One could pin this on the continued persistence of capitalism: faceless corporations clenching their grip tighter and tighter on everything we as a society hold near and dear to our heart, bleeding out any purity just to worship at the altar of the Almighty Dollar. That part is true.

But here’s the thing: I love the Coke bottles. I miss the Coke bottles. I want them back.

If the ads are going to be all over the joint at Jersey Street anyways, wouldn’t it be better if they were fun? The Coke bottles were fun. Cheesy, corny, but fun. One might even say they were goofy.

How cool is it that for about a decade, sluggers like David Ortiz, Manny Ramirez, and my namesake Wily Mo Peña (one of these things is not like the otherssssss) got to take aim at giant soda bottles above the most iconic stadium feature in the sport’s history? Sluggers crankin’ rockets and doinkin’ ‘em off of a giant bottle of Coca-Cola: our national pastime meets our national mega-conglomerate. That’s as American as apple pie, baby.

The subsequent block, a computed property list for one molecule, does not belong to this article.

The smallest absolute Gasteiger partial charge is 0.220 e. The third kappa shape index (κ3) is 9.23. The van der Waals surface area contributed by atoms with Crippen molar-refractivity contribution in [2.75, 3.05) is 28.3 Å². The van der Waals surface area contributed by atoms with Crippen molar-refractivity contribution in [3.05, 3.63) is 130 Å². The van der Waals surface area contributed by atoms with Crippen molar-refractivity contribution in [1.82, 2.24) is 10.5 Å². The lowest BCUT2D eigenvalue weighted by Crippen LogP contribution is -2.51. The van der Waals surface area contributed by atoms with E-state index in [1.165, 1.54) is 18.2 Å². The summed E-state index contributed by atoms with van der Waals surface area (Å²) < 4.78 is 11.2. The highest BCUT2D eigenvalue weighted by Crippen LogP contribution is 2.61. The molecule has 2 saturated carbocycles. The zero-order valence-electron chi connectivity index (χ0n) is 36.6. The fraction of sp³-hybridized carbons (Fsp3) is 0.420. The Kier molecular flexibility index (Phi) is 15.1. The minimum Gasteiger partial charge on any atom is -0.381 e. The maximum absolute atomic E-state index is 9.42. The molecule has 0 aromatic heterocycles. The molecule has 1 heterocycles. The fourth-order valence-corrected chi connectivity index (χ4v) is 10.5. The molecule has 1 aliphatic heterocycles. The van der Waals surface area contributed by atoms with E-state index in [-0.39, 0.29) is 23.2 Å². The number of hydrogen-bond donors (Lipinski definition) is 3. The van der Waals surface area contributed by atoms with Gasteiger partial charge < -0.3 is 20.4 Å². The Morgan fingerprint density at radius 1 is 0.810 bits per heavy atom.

It was a landmark atop another (better) landmark. It added character — even despite it being a corporate tie-in. It was unique to our most beloved ballpark and it’s left an impression that persists to this day. The Portland Sea Dogs, the Sox’s AA minor league affiliate, have installed their own bottles at Hadlock Field, as have backyard recreations of Fenway for whiffle ball. One quick search of “Fenway Coke bottles” on Twitter will lead you to a plethora of positive messages and homages to the fallen containers of carbonated poison.

(Shameless plug at the end there, not sorry!)

Hell, the Coke bottles are associated with the name of this very website that you’ve decided to visit. They were quite literally Over The Monster! This is where I’m contractually obligated to tell you by Vox Media, Inc., that I could get sued if I do not appreciate the beauty of the Coke bottles.